Circle Theatre


Vamp Theatre

at the Conservatory

Playwright and filmmaker Neil Labute seems to bring out people’s anxieties. In 1991, during a New York University production of his Filthy Talk for Troubled Times, an audience member stood up midperformance and bellowed, “Kill the playwright!” More recently LaBute, a Mormon convert, was “disfellowshipped,” a form of ecclesiastical punishment one step shy of excommunication, because one of the three one-acts in “Bash” depicted Mormons as homophobes.

But until I saw Circle Theatre’s powerful, troubling production of “Bash,” the third time of four I’ve experienced the play, I hadn’t understood why LaBute’s works inspire such violent reactions. Populated by predators, sociopaths, and murderers who in many ways appear normal, LaBute’s plays and films can be disquieting (he wrote and directed In the Company of Men), but so are lots of plays. We live in disquieting times. And Shakespeare, who wrote frequently about moral monsters, is required reading for adolescents.

When I saw “Bash” last fall, I left disdaining the play as a symptom rather than a critique of moral decay. In that production, “Bash” seemed an intellectual exercise, a clever little nihilistic machine spiced with violence. The one-act Iphigenia in Orem was just a contemporary version of Euripides’ classic, in which Agamemnon sacrifices his daughter to appease the gods, and Medea Redux just a recasting of another Euripides play, about a woman who takes vengeance on her husband by killing their children. Too often a writer retelling an old tale just wants to show off his knowledge.

But in retrospect I see that I blamed LaBute for flaws that actually came out of the performances. Even good actors are drawn to the most outrageous aspects of their roles. Anyone playing John, the homophobe in A Gaggle of Saints, might be tempted to emphasize his bloodlust. But performers who ignore the utter banality of LaBute’s remarkably unself-aware characters can’t communicate what’s most horrifying about them.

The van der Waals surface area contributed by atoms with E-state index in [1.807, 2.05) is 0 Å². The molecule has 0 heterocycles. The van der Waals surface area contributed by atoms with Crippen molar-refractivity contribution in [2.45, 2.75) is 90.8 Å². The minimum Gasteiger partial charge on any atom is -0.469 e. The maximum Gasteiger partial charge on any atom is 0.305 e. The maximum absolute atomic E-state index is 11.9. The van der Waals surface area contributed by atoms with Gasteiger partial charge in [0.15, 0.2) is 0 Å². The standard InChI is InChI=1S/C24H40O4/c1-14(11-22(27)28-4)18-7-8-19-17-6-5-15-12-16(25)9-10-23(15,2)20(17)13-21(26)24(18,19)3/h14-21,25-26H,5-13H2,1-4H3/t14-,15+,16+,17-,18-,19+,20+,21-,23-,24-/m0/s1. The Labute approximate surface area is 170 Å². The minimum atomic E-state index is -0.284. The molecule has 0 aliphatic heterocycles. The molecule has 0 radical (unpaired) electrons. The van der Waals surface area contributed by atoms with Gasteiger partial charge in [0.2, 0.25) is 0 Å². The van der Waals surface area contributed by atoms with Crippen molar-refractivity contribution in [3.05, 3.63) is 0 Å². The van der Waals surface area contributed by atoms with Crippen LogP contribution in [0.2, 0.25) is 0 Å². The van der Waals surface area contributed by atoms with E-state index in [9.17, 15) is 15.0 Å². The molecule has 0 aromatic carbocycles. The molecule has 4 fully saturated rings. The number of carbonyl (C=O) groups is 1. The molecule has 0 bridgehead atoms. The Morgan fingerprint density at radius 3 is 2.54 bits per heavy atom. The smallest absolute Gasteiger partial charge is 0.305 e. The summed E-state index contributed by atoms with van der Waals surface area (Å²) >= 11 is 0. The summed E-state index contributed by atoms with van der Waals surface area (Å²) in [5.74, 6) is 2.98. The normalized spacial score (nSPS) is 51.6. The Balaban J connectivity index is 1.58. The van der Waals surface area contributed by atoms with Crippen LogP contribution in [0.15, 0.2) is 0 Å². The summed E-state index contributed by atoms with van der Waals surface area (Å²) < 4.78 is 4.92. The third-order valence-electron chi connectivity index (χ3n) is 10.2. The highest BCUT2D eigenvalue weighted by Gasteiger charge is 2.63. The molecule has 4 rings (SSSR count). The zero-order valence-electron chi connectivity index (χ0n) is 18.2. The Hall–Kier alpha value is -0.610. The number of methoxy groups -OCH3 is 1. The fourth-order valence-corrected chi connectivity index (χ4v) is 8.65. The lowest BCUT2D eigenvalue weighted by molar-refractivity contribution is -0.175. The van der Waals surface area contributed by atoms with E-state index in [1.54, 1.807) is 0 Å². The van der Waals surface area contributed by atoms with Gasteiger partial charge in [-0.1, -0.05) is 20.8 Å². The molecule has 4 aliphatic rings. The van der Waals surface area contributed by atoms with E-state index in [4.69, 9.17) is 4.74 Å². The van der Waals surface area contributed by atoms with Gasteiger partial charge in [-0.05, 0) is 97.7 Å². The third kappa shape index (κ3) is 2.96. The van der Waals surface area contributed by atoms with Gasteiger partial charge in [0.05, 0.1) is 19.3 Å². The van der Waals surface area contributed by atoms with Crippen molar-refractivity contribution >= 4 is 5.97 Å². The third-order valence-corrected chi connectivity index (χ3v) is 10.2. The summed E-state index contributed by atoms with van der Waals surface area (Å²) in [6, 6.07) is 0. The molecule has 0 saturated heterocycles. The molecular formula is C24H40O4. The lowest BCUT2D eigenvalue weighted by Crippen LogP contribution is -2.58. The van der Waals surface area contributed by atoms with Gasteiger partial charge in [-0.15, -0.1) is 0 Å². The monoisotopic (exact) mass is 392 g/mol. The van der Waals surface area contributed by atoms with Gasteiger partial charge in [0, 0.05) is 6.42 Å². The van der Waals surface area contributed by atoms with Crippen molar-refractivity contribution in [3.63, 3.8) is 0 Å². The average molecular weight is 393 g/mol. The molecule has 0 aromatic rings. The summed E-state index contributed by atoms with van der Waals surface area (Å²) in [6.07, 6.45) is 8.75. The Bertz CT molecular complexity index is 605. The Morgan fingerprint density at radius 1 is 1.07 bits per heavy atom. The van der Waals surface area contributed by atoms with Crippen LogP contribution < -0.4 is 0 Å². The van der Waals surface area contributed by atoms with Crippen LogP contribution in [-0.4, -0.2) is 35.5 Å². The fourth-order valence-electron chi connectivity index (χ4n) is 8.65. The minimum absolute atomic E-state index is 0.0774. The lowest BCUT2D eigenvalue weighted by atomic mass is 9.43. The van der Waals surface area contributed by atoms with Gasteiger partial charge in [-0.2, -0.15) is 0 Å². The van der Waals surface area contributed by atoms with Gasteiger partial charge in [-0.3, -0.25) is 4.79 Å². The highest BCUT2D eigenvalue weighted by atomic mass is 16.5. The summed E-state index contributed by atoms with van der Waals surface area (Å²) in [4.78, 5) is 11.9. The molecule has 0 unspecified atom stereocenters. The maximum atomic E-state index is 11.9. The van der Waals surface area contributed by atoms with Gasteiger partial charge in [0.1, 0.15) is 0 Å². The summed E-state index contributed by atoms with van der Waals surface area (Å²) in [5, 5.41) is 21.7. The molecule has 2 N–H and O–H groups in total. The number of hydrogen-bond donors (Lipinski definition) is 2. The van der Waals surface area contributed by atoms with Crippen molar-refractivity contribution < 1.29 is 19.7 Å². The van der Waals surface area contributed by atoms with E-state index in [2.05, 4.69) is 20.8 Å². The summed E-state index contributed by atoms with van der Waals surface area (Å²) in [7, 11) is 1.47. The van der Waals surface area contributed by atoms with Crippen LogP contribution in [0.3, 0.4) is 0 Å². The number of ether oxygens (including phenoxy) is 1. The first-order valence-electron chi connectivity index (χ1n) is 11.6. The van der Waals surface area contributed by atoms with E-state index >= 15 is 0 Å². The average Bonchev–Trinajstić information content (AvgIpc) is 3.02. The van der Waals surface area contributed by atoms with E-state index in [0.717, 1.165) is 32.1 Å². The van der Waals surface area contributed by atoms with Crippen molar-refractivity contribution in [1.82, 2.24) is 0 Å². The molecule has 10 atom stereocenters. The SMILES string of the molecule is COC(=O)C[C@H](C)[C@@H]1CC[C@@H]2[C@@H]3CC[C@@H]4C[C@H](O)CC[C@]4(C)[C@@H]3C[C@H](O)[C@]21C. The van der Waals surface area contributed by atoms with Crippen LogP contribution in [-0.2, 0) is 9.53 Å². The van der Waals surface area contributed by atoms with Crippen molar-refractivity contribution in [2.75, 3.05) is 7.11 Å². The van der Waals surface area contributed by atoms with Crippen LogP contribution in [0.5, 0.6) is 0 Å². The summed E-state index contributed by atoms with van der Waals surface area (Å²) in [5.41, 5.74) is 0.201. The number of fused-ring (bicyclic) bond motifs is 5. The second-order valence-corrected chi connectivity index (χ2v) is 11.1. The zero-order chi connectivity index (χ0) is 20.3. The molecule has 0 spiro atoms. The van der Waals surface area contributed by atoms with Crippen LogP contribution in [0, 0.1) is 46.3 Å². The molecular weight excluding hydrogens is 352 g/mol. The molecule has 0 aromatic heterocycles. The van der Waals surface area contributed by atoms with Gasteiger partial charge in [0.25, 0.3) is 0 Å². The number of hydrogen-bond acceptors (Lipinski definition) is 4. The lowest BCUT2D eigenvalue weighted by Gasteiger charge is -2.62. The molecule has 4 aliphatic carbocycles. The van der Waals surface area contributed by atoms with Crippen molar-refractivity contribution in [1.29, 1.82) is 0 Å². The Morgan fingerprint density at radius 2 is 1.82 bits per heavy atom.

It wasn’t until I saw the four virtuoso performances in Jeffrey Cass’s staging of “Bash” for Circle Theatre that I realized LaBute was attacking the obvious but widespread fallacy that appearances are everything. The college couple in A Gaggle of Saints–a sweet, oblivious Laura Bush type, Sue, and John, the sexually ambivalent frat rat who incites a gay bashing–are to all appearances perfect. At least that’s how Candace Thompson and Hunter Stiebel play them in the Circle Theatre production. Thompson is attractive, upbeat, and mindless, and Stiebel is similarly positive and good-looking, even a little pretty. Every production I’ve seen of this play acknowledges the girl’s moral blindness and the boy’s homoerotic feelings. What Circle Theatre communicates, and other productions haven’t, is that for all their moral culpability these two remain gorgeous and appealing.